92°F
weather icon Clear

EDITORIAL: When the check comes due for Biden blowout

Joe Biden’s staggering agenda — laid out in his Wednesday speech — proposes the biggest empowerment of the public sector in the history of the United States, if not the world. There is no longer any doubt that the modern Democratic Party’s ambition is to groom a new generation of loyal voters by expanding, creating and nurturing government dependency.

“Mr. Biden’s program aims to redistribute trillions of dollars of resources from the highest-earning households and businesses,” a Wall Street Journal news account noted last week, “to everyone making less than $400,000 a year.”

Take a moment to unpack that sentence. Consider a few synonyms for “redistribute.” Apparently, Mr. Biden and congressional Democrats will simply shuffle a few cups around the elusive pea while taking trillions of dollars away those devilish corporations and the scheming upper classes and transfer it to “everyone” who can’t afford a Lamborghini.

And it’s all free! Free child care, free internet, free health care, free kindergarten, free community college and free elder care. America’s safety net will become a giant hammock, available even to the comfortable upper-middle classes.

Meanwhile, the heavy hand of Mr. Biden’s administrative state — under the premise of fighting global warming — will demand that Americans give up traditional energy sources as we approach 2030, less than a decade down the road. Never mind that the technology doesn’t exist right now to fuel our economy with wind or solar power and that none of this will do anything to accomplish the stated objective. If Americans must become poorer in order to usher in the new energy order, so be it.

Mr. Biden and his allies will maintain, of course, that all this can be done without any damaging economic consequences. Never mind that they haven’t bothered to map out a plan to pay for the trillions and trillions of new spending beyond ramping up the printing presses (otherwise known as “modern monetary theory”), which explains their utter disinterest in fostering a thriving private sector. Yes, the Biden administration has proposed massive tax hikes on corporations and the wealthy, but if that plan survives the Senate, it won’t come close to covering the costs of this record fiscal blowout.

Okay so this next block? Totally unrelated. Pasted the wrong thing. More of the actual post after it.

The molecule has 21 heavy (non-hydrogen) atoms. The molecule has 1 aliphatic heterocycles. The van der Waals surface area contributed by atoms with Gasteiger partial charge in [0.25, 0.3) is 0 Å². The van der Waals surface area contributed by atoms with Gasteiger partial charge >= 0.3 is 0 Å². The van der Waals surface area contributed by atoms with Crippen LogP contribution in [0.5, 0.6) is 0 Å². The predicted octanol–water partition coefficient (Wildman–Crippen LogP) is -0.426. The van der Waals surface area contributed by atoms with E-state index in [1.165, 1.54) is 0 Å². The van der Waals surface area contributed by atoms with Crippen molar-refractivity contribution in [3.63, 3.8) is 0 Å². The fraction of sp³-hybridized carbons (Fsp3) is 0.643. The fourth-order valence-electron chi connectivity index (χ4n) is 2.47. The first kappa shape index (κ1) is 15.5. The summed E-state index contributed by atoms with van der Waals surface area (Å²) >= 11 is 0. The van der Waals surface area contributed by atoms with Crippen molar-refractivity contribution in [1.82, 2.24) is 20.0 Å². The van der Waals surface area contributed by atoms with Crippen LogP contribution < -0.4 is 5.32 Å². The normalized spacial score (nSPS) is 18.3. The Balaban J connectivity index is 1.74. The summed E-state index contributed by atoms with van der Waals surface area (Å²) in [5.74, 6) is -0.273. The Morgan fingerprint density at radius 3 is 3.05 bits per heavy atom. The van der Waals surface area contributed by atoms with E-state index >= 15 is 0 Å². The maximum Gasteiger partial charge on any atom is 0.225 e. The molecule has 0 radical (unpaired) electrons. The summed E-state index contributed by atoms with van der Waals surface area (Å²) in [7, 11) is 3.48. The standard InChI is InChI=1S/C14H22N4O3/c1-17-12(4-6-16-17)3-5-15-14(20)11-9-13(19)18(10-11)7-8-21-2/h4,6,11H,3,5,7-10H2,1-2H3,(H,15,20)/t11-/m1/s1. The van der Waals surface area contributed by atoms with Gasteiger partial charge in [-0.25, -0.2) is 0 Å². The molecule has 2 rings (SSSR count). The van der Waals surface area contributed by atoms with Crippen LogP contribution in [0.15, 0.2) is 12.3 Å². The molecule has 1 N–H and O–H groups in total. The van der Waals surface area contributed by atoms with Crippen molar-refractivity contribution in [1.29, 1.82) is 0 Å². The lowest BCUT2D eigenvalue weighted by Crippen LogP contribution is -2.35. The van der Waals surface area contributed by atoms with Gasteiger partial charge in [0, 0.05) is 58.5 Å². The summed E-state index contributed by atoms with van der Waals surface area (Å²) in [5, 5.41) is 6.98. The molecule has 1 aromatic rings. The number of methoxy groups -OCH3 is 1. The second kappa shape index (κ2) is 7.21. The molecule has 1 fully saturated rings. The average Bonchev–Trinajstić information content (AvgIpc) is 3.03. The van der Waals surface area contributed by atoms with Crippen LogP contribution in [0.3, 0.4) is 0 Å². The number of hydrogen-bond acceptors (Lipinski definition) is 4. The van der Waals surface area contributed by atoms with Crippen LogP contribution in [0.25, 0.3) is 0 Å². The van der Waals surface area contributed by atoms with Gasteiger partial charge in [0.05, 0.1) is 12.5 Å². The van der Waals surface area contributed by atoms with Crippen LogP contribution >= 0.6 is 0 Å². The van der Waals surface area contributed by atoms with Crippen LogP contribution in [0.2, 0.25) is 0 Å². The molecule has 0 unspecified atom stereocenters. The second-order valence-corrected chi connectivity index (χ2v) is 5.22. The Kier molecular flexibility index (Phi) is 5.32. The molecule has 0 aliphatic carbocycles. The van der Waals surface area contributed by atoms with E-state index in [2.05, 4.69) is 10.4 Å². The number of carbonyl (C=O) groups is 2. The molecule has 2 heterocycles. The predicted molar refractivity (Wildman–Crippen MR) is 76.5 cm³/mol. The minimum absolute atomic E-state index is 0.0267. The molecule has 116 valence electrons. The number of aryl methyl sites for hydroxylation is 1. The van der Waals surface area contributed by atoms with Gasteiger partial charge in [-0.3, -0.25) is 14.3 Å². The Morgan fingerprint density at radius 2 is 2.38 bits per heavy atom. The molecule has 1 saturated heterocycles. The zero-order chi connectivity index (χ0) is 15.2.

The president continues to insist that no American who makes less than $400,000 a year will pay a thing. That’s patent nonsense. Even Bernie Sanders admitted on the campaign trail that his socialized medicine scheme would require financial participation from the middle class. But even if Mr. Biden can push that giant elephant onto his successor, Americans will eventually feel the hurt of this administration’s economic incoherence in myriad ways, directly or indirectly.

“Combined with the threat of rising interest rates and inflationary pressure,” Monica Crowley noted in The Hill last week, “higher taxes will slow job creation, reduce our global competitiveness and bend the future economic trajectory down. A sputtering economy would mean dimmer job prospects, lower wages and higher costs everywhere, impacting the ‘little guy’ the most.”

The irony is that Mr. Biden walked into an economy bursting at the seams as the nation rebounds from the pandemic and more Americans receive vaccinations. The administration will no doubt take credit for the 6 percent growth number during the first quarter — that’s politics — but a potted plant in the Oval Office could have produced similar results. The boom is poised to continue in the short term in spite of the White House. But Mr. Biden’s belief that higher taxes, increased regulation and greater dependency constitute the foundation for long-term prosperity is a progressive fantasy that will further endanger the nation’s fiscal health and threaten the well-being of the very people the president claims he wants to help.

Because, in the end, somebody will have to pick up the tab for that “free” buffet.

Don't miss the big stories. Like us on Facebook.
THE LATEST
EDITORIAL: Sisolak, lawmakers have opportunity with windfall

Economic diversification begins with demanding accountability from educational institutions while fostering a welcoming environment for job creators that encourages investment and creates opportunity.